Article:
As a background let me state that my first television show 12 years ago was on street children and quickly "degenerated" into a rescue mission for runaway and stolen kids (story for another day). A defect in my journalistic instinct is an inability to see people as just story. We are currently working on the story of a 6 year old that was raped and we will not air the story unless there was a way to bring justice and succour to that family. Therefore in the past twelve years l have used TV as a billboard for change, often being the first and consistent media promoter of thought, stories, issues and projects along those lines. I have never accepted payment for such, not even a hamper ☺. Given such a background, people are often shocked when l say l don't believe in charity and quickly add it to their "Funmi Iyanda is crazy list". However what l mean is that the word charity like the word tolerance, accords the bestower a sense of superiority, a salve to the ego, which has nothing to do with the true emotions that promote change. Also if we all did our bit in the universal scheme of things without undue avarice (many state policies in Nigeria are an implementation of the board resolution of companies owned by a few favoured ones) we will have fewer "charity cases". During a keynote address on the relevance of the Singaporean experience to Africa in 1993 Lee Kuan Yew spoke tongue in cheek abut meeting the Nigerian minister of finance Chief Festus Okotie Eboh in 1956 and how the chief had told him that he was eager to leave politics to devote time to his business; a shoe factory and that he had increased taxes to protect the viability of the shoe factory. Injustice happens because some people perpetuate it but mostly because many people allow it. Every time we refuse to stand up for systems, structures and thought that strengthens a society's ability to grow and prosper the majority; we create a few hundred more "charity cases". My other pet peeve with the charity tag is that it is often seen as an occasion, something we do at certain times of the year or at a point in our life or when we have certain resources or attain certain visibility or position. The need for intervention arises everyday all around us and everybody can help, right here, right now. The question should not be what are celebrities giving back but what are we all giving back? Often times it is not the books (these are welcome as are our time, knowledge and skills) we donate but the important decision we make everyday in our offices and homes and how it affects others.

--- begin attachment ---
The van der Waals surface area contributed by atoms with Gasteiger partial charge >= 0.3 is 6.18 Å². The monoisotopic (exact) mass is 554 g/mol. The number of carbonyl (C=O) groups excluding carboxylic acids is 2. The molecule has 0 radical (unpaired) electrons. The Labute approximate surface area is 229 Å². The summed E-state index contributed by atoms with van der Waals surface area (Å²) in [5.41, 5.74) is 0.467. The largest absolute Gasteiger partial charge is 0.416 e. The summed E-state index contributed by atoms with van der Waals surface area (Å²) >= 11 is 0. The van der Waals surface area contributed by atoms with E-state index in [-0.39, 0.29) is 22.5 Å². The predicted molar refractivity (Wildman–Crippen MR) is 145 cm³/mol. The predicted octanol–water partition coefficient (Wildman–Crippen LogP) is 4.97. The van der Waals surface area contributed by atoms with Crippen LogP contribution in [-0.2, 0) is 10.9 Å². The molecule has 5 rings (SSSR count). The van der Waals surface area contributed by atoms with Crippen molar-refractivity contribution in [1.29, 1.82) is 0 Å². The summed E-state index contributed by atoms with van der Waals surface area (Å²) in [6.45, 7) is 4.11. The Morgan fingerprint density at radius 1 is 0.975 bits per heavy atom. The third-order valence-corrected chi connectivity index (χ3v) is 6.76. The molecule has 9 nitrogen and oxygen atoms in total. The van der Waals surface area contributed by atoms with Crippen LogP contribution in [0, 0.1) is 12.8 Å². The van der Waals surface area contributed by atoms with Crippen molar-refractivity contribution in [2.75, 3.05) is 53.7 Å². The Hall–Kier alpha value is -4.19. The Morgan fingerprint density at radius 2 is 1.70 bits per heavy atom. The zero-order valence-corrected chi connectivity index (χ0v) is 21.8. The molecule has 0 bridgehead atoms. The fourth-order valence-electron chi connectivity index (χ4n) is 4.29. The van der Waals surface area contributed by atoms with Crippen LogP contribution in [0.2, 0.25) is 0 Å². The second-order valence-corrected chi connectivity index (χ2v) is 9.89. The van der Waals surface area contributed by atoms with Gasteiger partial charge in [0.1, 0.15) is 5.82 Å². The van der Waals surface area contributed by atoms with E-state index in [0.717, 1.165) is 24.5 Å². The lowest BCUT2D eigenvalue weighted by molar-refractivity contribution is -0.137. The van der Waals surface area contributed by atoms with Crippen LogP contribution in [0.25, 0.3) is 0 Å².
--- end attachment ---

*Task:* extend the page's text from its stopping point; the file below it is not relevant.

My biggest charity peeve are the ones who are profiting from the poverty, ignorance, lack and disease of the very ones their ilk had created with selfish policies down the decades. They are the "inspirers". They set out from day one to inspire, role model and educate the rest of us. That is open fraud. Bill Gate who own one of the biggest, most powerful charities in the world set out to build computers, charity found him, Oprah just wanted to do a damn good talk show about issues and challenges and people, charity found her. In its true self, charity finds you. You cannot appoint yourself an inspiration or a role model or a hero, others bestow this upon up you when they are inspired by your body of work, actions or utterances. Nigeria is full of motivational speakers, role models and inspirers but very little innovations, inventions and true interventions. It the same "so much God so little good" scenario. The shame is that a lazy, poor and easily buyable media promotes such whilst ignoring the true silent workers of charity. They are silent usually because they have no time, money or mindset for mindless promotion. They also are usually people who do it only because it needs to be done and because they cannot rest unless they were doing something about it.